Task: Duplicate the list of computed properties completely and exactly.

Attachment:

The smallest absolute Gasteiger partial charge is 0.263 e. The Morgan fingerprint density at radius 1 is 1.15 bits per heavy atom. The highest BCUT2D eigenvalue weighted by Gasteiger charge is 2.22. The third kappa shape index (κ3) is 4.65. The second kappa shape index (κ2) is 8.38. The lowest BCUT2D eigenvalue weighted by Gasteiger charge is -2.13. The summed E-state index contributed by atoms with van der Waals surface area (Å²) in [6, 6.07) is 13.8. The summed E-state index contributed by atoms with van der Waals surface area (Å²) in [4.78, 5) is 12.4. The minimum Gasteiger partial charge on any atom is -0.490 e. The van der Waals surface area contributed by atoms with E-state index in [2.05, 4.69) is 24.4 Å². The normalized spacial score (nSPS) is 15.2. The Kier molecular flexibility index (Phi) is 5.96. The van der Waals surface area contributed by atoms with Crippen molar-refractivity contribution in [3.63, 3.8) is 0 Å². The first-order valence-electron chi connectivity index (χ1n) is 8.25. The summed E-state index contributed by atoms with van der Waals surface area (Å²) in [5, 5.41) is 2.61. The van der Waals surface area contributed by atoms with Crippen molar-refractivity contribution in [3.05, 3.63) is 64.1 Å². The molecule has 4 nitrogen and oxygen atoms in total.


The smallest absolute Gasteiger partial charge is 0.263 e. The Morgan fingerprint density at radius 1 is 1.15 bits per heavy atom. The highest BCUT2D eigenvalue weighted by Gasteiger charge is 2.22. The third kappa shape index (κ3) is 4.65. The second kappa shape index (κ2) is 8.38. The lowest BCUT2D eigenvalue weighted by Gasteiger charge is -2.13. The summed E-state index contributed by atoms with van der Waals surface area (Å²) in [6, 6.07) is 13.8. The summed E-state index contributed by atoms with van der Waals surface area (Å²) in [4.78, 5) is 12.4. The minimum Gasteiger partial charge on any atom is -0.490 e. The van der Waals surface area contributed by atoms with E-state index in [2.05, 4.69) is 24.4 Å². The normalized spacial score (nSPS) is 15.2. The Kier molecular flexibility index (Phi) is 5.96. The van der Waals surface area contributed by atoms with Crippen molar-refractivity contribution in [3.63, 3.8) is 0 Å². The first-order valence-electron chi connectivity index (χ1n) is 8.25. The summed E-state index contributed by atoms with van der Waals surface area (Å²) in [5, 5.41) is 2.61. The van der Waals surface area contributed by atoms with Crippen molar-refractivity contribution in [3.05, 3.63) is 64.1 Å². The molecule has 4 nitrogen and oxygen atoms in total.